/* ]]> */
Jul 132012
 

Our national grid relies on 2100 of these mammoth – and in many respects, irreplaceable – transformers.

We regularly worry in our articles about a failure of our nation’s electricity grid – the criss-crossing network of power lines that connect the various power generating facilities around the country with the various power consuming facilities – most particularly, the major switching substations that route the highest voltage connections around the country.

Think of the power grid a bit like a transportation network.  We have super-highways, regular freeways, highways, arterials, surface roads, minor roads, cul-de-sacs and so on.  For example, to drive from home to work, you first leave your driveway, maybe go down a residential street, then to a more heavily trafficked street, then to a major arterial, then onto a freeway, then through an interchange and onto another freeway, then off, via various surface streets, and ending up in the parking garage underneath your office.

It is the same thing with the movement of power across the country.  Power originates in a generating station, then travels to a switching station where it then joins a ‘super highway’; it travels across the country, and perhaps goes through some interchanges as it changes ‘freeways’, then starts to feed down through surface streets and their intersections, until ending up coming in to your own household.

The key points of vulnerability to the power network are not the thousands of miles of power line.  It is the ‘interchanges’ – the switching stations.  The power is useless and meaningless in the power lines – it only has value if it can pass through all the ‘interchanges’ and ‘intersections’ and complete its journey at your light switch and light.

Our Power Grid is a Mismatch of Incompatible Components

Unlike our national interstate system (and also unlike the internet), there aren’t a huge number of different routes power can travel to the people who need it.  And not every different path is fully compatible with every other different path.

There are 2100 major high voltage transformers (consider them as freeway interchanges) and in total, the nation’s power grid is operated not by a single authority or even by a coalition of half a dozen major players (as is the case with the internet, for example) but instead by an assortment of some 5,000 different entities, most of whom are competing with each other.

Furthermore, these 2,100 transformers aren’t all the same and interchangeable.  An industry rule of thumb says that for every 13 transformers, you’ll encounter ten different designs.

Unsurprisingly, all these different pieces fit together somewhat clumsily.  For example, this article talks some more about the vulnerability of the power grid to solar storms.

Repairing a Damaged Grid is Difficult

A retail chain, some years ago, had a famous and very successful slogan – ‘It is the putting right that counts’.  The key concern, with our power grid vulnerability, really is not so much the vulnerability itself (although that is of course a concern too) but rather ‘the putting right’ – restoring electrical service to the nation if/when it is disrupted.  If power can be restored in a matter of hours, then it is hardly life changing.  But if a grid failure could lead to many years without any power at all, then clearly it becomes a matter of highest national strategic importance.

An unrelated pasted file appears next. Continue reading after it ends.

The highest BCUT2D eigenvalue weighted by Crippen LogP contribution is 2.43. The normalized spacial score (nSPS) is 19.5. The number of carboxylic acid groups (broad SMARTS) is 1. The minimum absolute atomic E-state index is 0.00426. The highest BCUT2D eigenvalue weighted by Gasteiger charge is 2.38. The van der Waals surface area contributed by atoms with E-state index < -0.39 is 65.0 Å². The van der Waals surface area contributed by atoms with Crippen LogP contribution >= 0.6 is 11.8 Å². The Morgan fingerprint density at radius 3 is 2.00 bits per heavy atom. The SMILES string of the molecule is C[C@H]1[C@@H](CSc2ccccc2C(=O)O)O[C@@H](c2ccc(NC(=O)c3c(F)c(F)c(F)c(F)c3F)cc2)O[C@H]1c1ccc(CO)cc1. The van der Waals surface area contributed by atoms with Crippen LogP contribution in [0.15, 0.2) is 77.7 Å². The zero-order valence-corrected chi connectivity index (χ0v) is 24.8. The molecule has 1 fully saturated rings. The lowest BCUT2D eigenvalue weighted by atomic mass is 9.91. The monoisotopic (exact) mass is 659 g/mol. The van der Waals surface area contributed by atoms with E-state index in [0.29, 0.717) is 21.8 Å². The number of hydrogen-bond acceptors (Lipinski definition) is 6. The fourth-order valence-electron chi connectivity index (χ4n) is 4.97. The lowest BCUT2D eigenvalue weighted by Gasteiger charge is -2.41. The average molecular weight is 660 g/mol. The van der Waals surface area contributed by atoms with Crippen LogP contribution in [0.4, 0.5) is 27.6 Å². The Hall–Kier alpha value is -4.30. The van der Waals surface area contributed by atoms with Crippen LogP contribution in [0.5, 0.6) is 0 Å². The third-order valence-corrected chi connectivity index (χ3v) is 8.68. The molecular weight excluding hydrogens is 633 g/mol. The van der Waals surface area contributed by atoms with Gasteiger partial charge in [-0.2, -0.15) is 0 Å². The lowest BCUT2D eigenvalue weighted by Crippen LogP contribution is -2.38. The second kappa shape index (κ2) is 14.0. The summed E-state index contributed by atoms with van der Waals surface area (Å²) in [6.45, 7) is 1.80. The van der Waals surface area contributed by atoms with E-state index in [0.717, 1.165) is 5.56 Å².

Unfortunately, for anything other than very minor disruptions, restoring the grid becomes a huge and lengthy problem.  The main reason for this?  The US no longer makes high voltage transformers itself.

These days, if we want a new high voltage transformer, we have to order it from an Asian (ie Chinese) manufacturer and wait for it to be built then shipped to us.  Due to their size and weight, they can’t be airfreighted.  A new transformer can weigh up to 200 tons, and they are too large to be trucked to their ultimate destination – they have to travel on special flat-bed rail wagons (and these rail wagons are in short supply, too).

The need to ship by rail adds another dimension to the problem of replacing transformers – as our nation’s rail network shrinks and shrivels, many places that formerly had rail lines leading directly to them have lost their track, leaving different remaining distances for the transformers to somehow be transported from the nearest railhead to the switching power station where it is needed.

Because transformers normally last for about 50 years, and because in much of the developed world, there’s only modest ongoing growth in power consumption, there’s not a lot of manufacturing capacity.  Only 2% of transformers need to be replaced each year, and usually these replacements are planned well in advance.  Most power companies and most manufacturers don’t keep an inventory of spare transformers – a problem made worse by the lack of standardization of transformers.

It is generally accepted that a new order for a transformer will take around 3 years for it to be made and shipped.  If there was a rush on transformer replacements (eg after a solar storm damaged many) then the first 2% of transformers could be made in 3 years, the next 2% would have to wait another year, and so on and so on.  It could take as much as a decade to replace a major series of transformer failures.

And this decade guesstimate assumes that the Chinese manufacturers dedicate all their capacity to our country’s needs, and also assumes they urgently expand their production capabilities.  Can we really rely on other countries such as China – countries that don’t necessarily have our best interests closely at heart and inseparably aligned with ours – to help us when we’re at our most vulnerable?

This article details some more about transformer issues.

Storm Related Outages Are Different